Yellow Ribbon Culinary Competition 2022 - Speech by Assoc Prof Muhammad Faishal Ibrahim, Minister of State, Ministry of Home Affairs and Ministry of National Development

Published: 19 July 2022

Mdm Shie Yong Lee, Commissioner of Prisons;

Mr Phillip Tan, Chairman of Yellow Ribbon Singapore (YRSG);

Mr Kong Kok Kiang, Vice-President of Singapore Chefs’ Association (SCA);

Ladies and Gentlemen


1.   I am very happy to be able to join you at the Grand Finale of the Yellow Ribbon Culinary Competition.

2.   I would like to thank all the 40 participants for your effort and enthusiasm, our partners for supporting the participants in their culinary journey, in particular the chef mentors from the SCA, and the family members for cheering the participants on.

3.   My congratulations too, to the winners of the competition. Well done!

4.   The competition is an annual event organised by the Yellow Ribbon Project (YRP), in partnership with the SCA. The YRP is a national campaign that aims to:

(a)   raise awareness of the need to give ex-offenders and their families a second chance,
(b)   generate community acceptance of ex-offenders, and
(c)   inspire community action to reintegrate ex-offenders into society. 

5.   The competition serves two objectives. First, it equips inmates with skills and enhances their employability in the Food and Beverage (F&B) industry. Second, it raises awareness on the work programmes in our prisons to support the reintegration of inmates into society.

Ability of Food to Connect People

6.   Food has the ability to bring people, the family and the community together. I see it in my own family, and I hope that each of us can use food – the preparation, eating, getting together – to enhance our family relationships and strengthen our family bonds. For our friends undergoing your rehabilitation and reintegration journey, food is a very powerful platform which can enhance your journey. The dishes I tasted were very nice and well curated, and shows that we take pride in our local cuisine in Singapore.

7.   A unique aspect of the Singapore food heritage is our hawker culture. Singaporeans from all walks of life gather at hawker centres to dine, chat and bond. Local hawker food reminds many of us of Singapore, our home, when we are away. For example, whenever I come back from an overseas trip, I will go to the hawker centre and order nasi goreng as it is something always I miss. Our hawker culture is indeed very close to our hearts.

8.   Therefore, we themed this year’s competition as “A Taste of Home” and asked participants to redefine local hawker food that reminded them of Singapore. Participants took the concept a step further to cook food that also reminded them of their love for their family.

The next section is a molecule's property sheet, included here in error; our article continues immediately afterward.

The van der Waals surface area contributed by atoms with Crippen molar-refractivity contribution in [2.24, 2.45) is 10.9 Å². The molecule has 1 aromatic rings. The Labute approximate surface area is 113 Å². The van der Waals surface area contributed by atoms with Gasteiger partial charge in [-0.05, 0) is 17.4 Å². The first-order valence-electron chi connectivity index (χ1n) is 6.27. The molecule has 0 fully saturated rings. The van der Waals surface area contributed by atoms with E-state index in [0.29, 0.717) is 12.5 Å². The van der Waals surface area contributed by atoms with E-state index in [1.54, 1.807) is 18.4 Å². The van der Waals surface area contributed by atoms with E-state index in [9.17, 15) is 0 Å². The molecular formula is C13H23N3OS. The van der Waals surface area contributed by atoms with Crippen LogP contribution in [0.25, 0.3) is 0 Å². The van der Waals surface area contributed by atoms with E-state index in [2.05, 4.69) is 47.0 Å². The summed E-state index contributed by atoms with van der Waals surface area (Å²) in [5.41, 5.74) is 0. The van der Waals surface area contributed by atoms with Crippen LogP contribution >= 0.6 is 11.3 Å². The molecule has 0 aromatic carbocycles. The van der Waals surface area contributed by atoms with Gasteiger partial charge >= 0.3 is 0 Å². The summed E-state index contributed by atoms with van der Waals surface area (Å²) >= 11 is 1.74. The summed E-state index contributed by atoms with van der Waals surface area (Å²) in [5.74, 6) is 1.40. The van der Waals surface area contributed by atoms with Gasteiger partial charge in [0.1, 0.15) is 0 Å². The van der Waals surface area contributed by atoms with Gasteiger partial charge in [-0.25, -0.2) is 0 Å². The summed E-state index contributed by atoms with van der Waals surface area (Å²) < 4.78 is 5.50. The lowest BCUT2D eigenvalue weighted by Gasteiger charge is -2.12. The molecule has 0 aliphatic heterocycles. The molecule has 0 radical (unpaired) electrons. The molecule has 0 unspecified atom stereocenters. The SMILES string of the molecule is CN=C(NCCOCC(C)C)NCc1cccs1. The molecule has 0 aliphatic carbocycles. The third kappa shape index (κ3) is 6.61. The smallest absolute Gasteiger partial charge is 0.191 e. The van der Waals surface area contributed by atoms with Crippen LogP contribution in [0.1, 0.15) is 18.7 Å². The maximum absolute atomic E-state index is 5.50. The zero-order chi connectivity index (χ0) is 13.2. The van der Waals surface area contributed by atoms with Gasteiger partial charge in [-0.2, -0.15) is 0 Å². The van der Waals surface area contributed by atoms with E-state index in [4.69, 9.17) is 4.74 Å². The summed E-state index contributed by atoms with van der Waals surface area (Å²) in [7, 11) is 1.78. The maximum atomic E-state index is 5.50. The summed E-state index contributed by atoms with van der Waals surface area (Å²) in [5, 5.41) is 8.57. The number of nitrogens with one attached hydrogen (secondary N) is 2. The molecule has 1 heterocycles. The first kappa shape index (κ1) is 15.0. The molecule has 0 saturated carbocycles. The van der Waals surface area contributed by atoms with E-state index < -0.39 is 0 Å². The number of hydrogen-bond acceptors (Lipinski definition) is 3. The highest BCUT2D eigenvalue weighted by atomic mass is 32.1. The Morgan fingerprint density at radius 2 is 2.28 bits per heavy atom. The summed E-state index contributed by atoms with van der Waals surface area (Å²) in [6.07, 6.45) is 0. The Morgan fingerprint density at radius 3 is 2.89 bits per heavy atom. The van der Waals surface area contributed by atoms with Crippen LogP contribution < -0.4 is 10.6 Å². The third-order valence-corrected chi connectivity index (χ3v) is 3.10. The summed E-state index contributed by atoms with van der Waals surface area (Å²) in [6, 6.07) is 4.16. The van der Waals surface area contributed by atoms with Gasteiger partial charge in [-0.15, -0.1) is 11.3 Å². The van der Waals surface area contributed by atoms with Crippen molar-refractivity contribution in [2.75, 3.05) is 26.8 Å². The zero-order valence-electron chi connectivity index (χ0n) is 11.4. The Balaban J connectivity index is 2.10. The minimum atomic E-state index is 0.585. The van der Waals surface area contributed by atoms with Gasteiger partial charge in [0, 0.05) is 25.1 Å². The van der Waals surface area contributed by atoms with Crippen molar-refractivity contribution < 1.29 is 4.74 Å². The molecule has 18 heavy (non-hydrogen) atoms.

9.   I was very touched when I heard many of you share that you learnt the recipes from your family members. The food here today represents something that connects you to your family, and brings back sweet memories.

10.   One of the participants, whom I shall call “Harry”, whipped up a Hainanese steamed chicken dish called “Home”, which he learned from his late grandmother. It is a “must learn” dish in his family, and thus is of personal significance. Being the eldest grandson, Harry sees it as his responsibility to continue the legacy of the dish. It is also his way of remembering his grandmother. Tasting his dish, I felt that it was really delicious and the sauce was flavourful and had a good texture.

Importance of Employment and Community Support

11.   People in Singapore love eating out. We have a vibrant F&B industry, which provides good career opportunities. YRSG offers interested inmates the Workforce Skills Qualifications (WSQ) Higher Certificate in Food Services (Culinary Arts) under the Singapore WSQ. This will enable inmates to find F&B jobs after their release. 

12.   YRSG also engages industry partners to provide skills training and prepare ex-offenders for the workplace. For example, YRSG has been expanding the TAP & Grow programmes. Under TAP & Grow, YRSG partners employers, trade associations and training institutions to establish training academies in our prisons. Inmates can undergo industry-specific training and secure jobs in the relevant sectors after their release. There will also be opportunities for further skills upgrading post-release.

13.   Why do we call it TAP & Grow? “TAP” stands for Train and Place. We upskill inmates and then place them in jobs. TAP also symbolises tapping on the potential of inmates and on the collaboration with our partners. “Grow”, on the other hand, refers to our effort to deepen the skills of inmates and develop a long-term career pathway for them. 

14.   YRSG launched TAP & Grow in the Precision Engineering sector in 2019, and expanded it to the Media sector in 2020, and then to the Logistics sector in 2021. About 650 inmates will benefit from TAP & Grow in these three sectors in 2022.